Lawmakers will have hundreds of millions of extra dollars to spend in the next budget

BATON ROUGE, La. (BRPROUD) — Louisiana lawmakers will have hundreds of millions of extra dollars to spend in the next budget as tax revenue comes in strong for another year. The state’s top economists told the Revenue Estimating Conference that Fiscal Year 23, the current year, is coming out with $925 million in excess.

While the governor’s executive budget is still being crafted, the Commissioner of Administration Jay Dardenne said they will focus on major one-time investments.

“It’ll be similar to what we recommended last year and that is investments in infrastructure. We need to make certain we have a pot created for matching dollars for federal projects,” said Dardenne.

Other than infrastructure, Dardenne said they will also focus on coastal protections and propose another teacher pay raise. In FY24 there is an additional $608 million that will be folded into the bottom line.

While economists are projecting a strong current year, the one after is uncertain as things like inflation and supply chain issues could shift. Trends are showing a change in the explosive growth the state has seen in recent years. It doesn’t mean a massive drop, but rather a slowing that will reduce the extra dollars.

“To me not it’s not preparing for the worst, it’s just preparing for the fact that maybe some of this demand-driven revenue that we see is based on things that we can’t measure,” said Deborah Vivien, Chief Economist for the Legislative Fiscal Office.

This is why Dardenne suggests the money will be treated as if they were one-time dollars. As for the teacher pay raises, with the continued growth in FY24, they can be feasible. 

“Rather than growing the budget, even though these are recurring dollars, we’re not going to grow the budget on the fact it will be automatic every year because we have to be cautious about the economy,” Dardenne said. “And we have to be uncertain about what’s going to happen to the .45 in the next administration.”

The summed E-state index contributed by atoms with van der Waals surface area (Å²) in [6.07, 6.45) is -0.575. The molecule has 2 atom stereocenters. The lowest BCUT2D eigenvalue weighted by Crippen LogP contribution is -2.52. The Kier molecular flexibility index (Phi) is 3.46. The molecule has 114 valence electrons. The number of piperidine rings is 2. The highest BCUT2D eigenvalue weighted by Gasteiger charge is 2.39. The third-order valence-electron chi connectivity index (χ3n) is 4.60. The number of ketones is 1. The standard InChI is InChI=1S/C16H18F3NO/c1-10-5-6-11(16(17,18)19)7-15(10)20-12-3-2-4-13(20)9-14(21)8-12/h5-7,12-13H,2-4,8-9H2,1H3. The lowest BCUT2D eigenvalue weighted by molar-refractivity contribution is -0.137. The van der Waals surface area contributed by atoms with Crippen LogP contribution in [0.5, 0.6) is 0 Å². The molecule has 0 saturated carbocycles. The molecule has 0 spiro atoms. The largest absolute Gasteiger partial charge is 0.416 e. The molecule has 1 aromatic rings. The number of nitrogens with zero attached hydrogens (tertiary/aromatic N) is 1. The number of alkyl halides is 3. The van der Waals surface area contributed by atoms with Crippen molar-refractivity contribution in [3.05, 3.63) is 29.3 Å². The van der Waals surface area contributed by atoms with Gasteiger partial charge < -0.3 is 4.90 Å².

That .45% sales tax is set to roll off in 2025 unless the legislature votes to keep it. There have been talks about reducing or doing away with the income tax as well. A large part of why the state is flush with tax money is due to high collections in income, sales, and severance taxes. 

With multiple years of extra money, economists are not sure if there will be a new bottom line for the state budget. Dardenne urges lawmakers not to be tempted to cut taxes as the out years are not clear yet.

“If you look down the road and you see the 0.45 rolling off, the vehicle sales tax going to the transportation trust fund…” Dardenne said. “So what’s the answer going to be? How are you going to fill that?”

Heading into an election year, the budget will be a critical player. While some are suggesting dealing with the roll-off of the half-cent sales tax and the shift in vehicle tax dollars now, Dardenne said he is not confident it will come through in the next session. But he does believe that any candidates for governor will need to be aware of what they will potentially be walking into.

“The budget is always probably the most important challenge that a new legislature, a new governor has to figure out how they’re going to handle the budget,” said Dardenne. “We’ve gone from a crisis in the first four years of this administration to now having a pretty good glide path toward the end of the administration, passing the baton to the next folks.”

The official executive budget will be presented in February which will be the starting point for what the legislature will debate and eventually pass in the regular session.